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By R. Taylor and Co. Black Horse Court, Fleet Street.

N. Y.


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IT is equally true of books as of their authors, that one generation passeth away and another cometh. Whoever has lived long enough to compare one race of men with that which has preceded it, will have observed a change, not only in the tastes and habitudes of common life, but in the fashion of their studies, and their course of general reading. Books influence manners; and manners, in return, influence the taste for books.

Books make a silent and gradual, but a sure change in our ideas and opinions; and as new authors are continually taking possession of the public mind, and old ones falling into disuse, new associations insensibly take place, and shed their influence unperceived over our taste, our





manners, and our morals. If, for instance,
the parent of the last age would put
into the hands of his child, and the parent of
the present day would give him Berquin; each
with a view of impressing the same general
sentiments of piety and benevolence: yet their
offspring will be pupils of a different school,
and their moral ideas will have some shades of
difference. This new infusion of taste and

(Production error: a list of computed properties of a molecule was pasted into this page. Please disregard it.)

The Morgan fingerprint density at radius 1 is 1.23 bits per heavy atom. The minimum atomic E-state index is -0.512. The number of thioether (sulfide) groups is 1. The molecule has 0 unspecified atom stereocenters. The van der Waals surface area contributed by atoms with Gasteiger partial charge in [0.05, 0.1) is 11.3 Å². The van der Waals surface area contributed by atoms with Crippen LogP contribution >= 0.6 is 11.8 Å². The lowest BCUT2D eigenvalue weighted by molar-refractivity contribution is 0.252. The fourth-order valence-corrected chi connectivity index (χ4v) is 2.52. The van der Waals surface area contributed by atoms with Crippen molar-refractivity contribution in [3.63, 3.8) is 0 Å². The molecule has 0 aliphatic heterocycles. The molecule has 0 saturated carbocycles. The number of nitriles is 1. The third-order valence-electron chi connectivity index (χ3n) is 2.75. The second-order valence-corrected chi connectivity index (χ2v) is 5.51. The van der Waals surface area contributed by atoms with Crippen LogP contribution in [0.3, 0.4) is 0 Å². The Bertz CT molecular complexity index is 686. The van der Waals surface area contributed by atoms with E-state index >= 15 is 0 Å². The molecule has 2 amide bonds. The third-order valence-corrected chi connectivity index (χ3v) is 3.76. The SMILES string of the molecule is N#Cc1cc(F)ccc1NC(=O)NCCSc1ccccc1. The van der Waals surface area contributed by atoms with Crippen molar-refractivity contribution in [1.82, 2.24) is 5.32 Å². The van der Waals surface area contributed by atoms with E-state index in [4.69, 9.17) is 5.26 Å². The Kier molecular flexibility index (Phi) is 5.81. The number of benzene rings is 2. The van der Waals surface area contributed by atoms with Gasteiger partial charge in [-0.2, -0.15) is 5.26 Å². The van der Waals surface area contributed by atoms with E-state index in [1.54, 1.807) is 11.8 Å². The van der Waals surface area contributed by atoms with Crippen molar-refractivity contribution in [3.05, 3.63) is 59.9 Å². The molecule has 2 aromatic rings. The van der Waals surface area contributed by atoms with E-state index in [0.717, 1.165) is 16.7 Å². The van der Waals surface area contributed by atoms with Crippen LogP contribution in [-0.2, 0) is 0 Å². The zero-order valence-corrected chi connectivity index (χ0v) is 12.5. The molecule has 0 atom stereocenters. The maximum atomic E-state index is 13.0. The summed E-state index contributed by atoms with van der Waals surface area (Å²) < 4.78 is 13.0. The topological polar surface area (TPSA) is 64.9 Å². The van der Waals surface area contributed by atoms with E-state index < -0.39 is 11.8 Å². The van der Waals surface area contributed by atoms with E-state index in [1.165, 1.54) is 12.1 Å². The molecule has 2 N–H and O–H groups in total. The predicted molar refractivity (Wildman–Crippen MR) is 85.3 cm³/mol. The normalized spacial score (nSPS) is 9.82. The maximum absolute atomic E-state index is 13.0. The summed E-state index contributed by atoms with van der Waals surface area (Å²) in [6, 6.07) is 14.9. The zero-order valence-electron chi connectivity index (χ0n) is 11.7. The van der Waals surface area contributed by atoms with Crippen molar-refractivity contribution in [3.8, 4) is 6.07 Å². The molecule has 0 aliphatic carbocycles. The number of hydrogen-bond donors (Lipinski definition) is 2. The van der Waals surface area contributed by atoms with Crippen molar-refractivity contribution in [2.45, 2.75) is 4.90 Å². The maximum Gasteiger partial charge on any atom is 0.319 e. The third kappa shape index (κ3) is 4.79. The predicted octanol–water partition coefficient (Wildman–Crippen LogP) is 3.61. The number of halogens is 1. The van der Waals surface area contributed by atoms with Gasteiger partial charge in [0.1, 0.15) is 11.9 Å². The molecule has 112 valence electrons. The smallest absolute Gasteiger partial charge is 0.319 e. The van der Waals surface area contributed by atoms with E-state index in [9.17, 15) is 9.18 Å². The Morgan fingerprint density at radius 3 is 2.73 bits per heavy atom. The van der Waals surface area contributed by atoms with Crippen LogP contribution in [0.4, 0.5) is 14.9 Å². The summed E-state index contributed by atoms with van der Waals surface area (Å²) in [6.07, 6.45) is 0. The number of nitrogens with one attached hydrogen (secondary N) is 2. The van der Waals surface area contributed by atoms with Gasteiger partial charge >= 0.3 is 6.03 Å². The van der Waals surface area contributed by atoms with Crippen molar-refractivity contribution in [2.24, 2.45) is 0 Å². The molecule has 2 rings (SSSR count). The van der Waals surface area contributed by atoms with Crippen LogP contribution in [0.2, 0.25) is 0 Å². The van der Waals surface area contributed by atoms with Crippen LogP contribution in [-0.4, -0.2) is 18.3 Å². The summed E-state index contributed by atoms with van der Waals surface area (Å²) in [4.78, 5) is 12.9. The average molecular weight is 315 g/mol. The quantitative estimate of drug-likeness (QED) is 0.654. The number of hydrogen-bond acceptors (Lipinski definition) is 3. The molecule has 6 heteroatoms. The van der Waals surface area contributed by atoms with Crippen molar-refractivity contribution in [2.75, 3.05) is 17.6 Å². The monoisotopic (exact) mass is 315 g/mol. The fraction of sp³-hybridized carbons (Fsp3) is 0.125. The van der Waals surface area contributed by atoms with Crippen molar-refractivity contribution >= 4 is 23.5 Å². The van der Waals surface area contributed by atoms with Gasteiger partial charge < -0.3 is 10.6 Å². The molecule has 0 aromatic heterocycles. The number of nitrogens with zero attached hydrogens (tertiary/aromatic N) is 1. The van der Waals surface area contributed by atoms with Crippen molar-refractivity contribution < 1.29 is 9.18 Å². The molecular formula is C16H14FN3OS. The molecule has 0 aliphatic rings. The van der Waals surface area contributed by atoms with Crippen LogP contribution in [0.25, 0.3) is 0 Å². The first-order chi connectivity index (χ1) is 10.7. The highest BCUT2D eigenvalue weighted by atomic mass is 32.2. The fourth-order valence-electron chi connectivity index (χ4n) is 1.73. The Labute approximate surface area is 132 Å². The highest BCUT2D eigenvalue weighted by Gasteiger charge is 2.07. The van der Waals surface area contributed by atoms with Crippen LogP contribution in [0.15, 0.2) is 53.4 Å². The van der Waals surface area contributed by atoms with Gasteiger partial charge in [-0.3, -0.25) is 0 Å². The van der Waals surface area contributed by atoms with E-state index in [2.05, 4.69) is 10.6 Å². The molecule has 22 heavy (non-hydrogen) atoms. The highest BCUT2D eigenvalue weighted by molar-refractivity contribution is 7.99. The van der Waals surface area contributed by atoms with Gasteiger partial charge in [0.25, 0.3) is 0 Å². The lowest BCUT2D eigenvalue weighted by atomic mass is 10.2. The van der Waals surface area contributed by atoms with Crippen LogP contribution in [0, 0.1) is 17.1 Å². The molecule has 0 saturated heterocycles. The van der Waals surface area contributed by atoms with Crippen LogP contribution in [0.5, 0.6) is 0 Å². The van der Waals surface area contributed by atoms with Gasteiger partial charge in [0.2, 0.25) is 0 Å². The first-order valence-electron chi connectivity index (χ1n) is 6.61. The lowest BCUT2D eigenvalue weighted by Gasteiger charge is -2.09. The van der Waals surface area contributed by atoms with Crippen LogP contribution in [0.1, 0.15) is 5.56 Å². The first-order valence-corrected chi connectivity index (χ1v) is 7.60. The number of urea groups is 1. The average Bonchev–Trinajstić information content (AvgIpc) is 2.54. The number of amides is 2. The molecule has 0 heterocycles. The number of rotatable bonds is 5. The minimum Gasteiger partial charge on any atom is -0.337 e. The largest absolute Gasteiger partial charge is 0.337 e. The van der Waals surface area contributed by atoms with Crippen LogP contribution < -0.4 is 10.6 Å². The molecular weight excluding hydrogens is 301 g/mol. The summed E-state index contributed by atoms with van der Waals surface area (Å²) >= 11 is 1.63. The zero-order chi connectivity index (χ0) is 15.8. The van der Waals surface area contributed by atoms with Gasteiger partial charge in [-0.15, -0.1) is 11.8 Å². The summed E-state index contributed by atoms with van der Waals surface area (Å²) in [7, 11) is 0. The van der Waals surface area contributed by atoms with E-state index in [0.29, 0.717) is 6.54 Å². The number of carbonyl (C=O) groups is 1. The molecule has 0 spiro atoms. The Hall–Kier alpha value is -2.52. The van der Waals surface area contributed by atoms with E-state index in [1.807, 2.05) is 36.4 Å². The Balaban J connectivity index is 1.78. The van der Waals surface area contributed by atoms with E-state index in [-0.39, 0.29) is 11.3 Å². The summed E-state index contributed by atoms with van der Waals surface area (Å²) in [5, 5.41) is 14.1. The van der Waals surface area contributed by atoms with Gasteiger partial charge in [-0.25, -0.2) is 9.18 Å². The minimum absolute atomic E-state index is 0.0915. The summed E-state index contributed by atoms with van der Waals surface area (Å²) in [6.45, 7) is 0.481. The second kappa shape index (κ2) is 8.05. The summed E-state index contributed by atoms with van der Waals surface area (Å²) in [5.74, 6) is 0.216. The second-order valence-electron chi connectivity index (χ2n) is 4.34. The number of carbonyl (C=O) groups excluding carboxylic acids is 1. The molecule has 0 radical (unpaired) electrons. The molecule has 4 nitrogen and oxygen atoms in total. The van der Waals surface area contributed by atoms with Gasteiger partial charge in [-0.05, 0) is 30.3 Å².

moral sentiment acts in its turn upon the relish
for books; and thus the fame of writers is
exposed to continual fluctuation. Nor does
this remark apply only to those ephemeral pub-
cations, which, either from the nature of the
subject or the mediocrity of its execution, live
their day, and are then buried in oblivion; but
to books that have been the favourites of the
public, and the very glass by which its noble
youth did dress themselves.' Books that were
in every one's hands, and that have contri-
buted to form our relish for literature itself;
these are laid aside, as philosophy opens new
veins of thought, or fashion and caprice di-
rect the taste of the public into a different
channel. It is true, indeed, that a work of
the first excellence cannot perish. It will
continue to be respected as a classic: but it will


no longer be the book which every one who reads is expected to be acquainted with, to which allusions are often made, and readily understood in conversation; it loses the precious privilege of occupying the minds of youth in short, it is withdrawn from the parlour-window, and laid upon the shelf in honourable repose. It ceases to be current coin, but is preserved like a medal in the cabinets of the curious.

This revolution the Spectators, with the other sets of papers by the same hands, appear to the Editor to have undergone. When those were young who now are old, no books were so popular, particularly with the female sex. They were the favourite volumes in a young lady's horary; and probably the very first that, after the Bible, she would have thought of purchasing. Sir Roger de Coverley and the other characters of the club were familiar in our mouths as household names;' and every little circumstance related of them remained indelibly, engraven on our memories. From the papers of Addison we imbibed our first relish for wit; from his criticisms we formed our first standard of taste; and from his delineations we drew our first ideas of manners.


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